Plenty of revelations as this compelling survey reaches volume 17

Leipzig Quarte: Haydnt

The Strad Issue: June 2024

Description: Plenty of revelations as this compelling survey reaches volume 17

Musicians: Leipzig Quartet

Works: Haydn: Six String Quartets op.1

Catalogue number: MDG 307 231-2 (2CDs)

There is a temptation not to take these pieces too seriously, led both by their conventional designation as ‘divertimenti’ and by the opus number that encourages us to think of them as apprentice pieces. Haydn was nonetheless in his early twenties when he wrote them, with 15 years of solid musical education behind him, including a schooling from the Neapolitan composer Porpora, which he regarded as fundamental to his development.

In any case, the Leipzig Quartet lays to rest any notion of immaturity or naïveté in these pieces. Radiance and pathos alike are potently distilled by Stefan Arzberger’s first violin in the Adagio of op.1 no.1. The following Minuet is no less immediately and uniquely Haydnesque than any mature examples of his mastery; the Leipzig brings a 21st-century, urban edge to its rustic portamento and clumping Trio.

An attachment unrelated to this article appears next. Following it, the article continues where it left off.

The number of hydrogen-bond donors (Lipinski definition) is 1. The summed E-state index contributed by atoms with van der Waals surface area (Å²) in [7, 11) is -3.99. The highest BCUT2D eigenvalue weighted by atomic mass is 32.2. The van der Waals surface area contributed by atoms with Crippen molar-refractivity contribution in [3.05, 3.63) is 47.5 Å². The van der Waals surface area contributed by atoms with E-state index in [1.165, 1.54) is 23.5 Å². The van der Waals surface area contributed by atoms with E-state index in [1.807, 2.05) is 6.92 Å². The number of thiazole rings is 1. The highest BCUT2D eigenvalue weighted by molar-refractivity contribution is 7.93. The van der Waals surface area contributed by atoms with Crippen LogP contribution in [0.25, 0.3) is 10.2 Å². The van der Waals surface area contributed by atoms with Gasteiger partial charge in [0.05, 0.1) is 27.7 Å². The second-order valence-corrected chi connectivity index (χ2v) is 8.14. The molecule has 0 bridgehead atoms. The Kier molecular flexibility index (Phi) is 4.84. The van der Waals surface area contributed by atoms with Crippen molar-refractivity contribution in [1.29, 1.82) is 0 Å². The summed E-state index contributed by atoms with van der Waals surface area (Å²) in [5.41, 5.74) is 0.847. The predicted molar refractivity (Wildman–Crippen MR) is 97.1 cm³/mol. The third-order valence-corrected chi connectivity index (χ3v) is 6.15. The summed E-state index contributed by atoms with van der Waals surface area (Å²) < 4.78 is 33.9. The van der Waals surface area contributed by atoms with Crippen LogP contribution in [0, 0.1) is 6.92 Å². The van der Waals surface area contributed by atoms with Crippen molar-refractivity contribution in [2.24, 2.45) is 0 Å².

Indeed, one of the particular glories of op.1 is its generosity with minuets – two per quartet – and the Leipzig reveals the individual personality of each one, showing that Haydn could use the form as a character sketch no less deftly than the French harpsichordists in their pièces de clavecin. MDG’s typically immaculate recording underpins their gentle gait with plenty of Peter Bruns’s cello; I especially like the contrast between the dewy innocence of no.6’s first minuet and the foxy stealth of the second. Between them, the Adagio is almost whispered into the listener’s ear; but the album is full of such treasures, as any Haydn collection deserves to be.

PETER QUANTRILL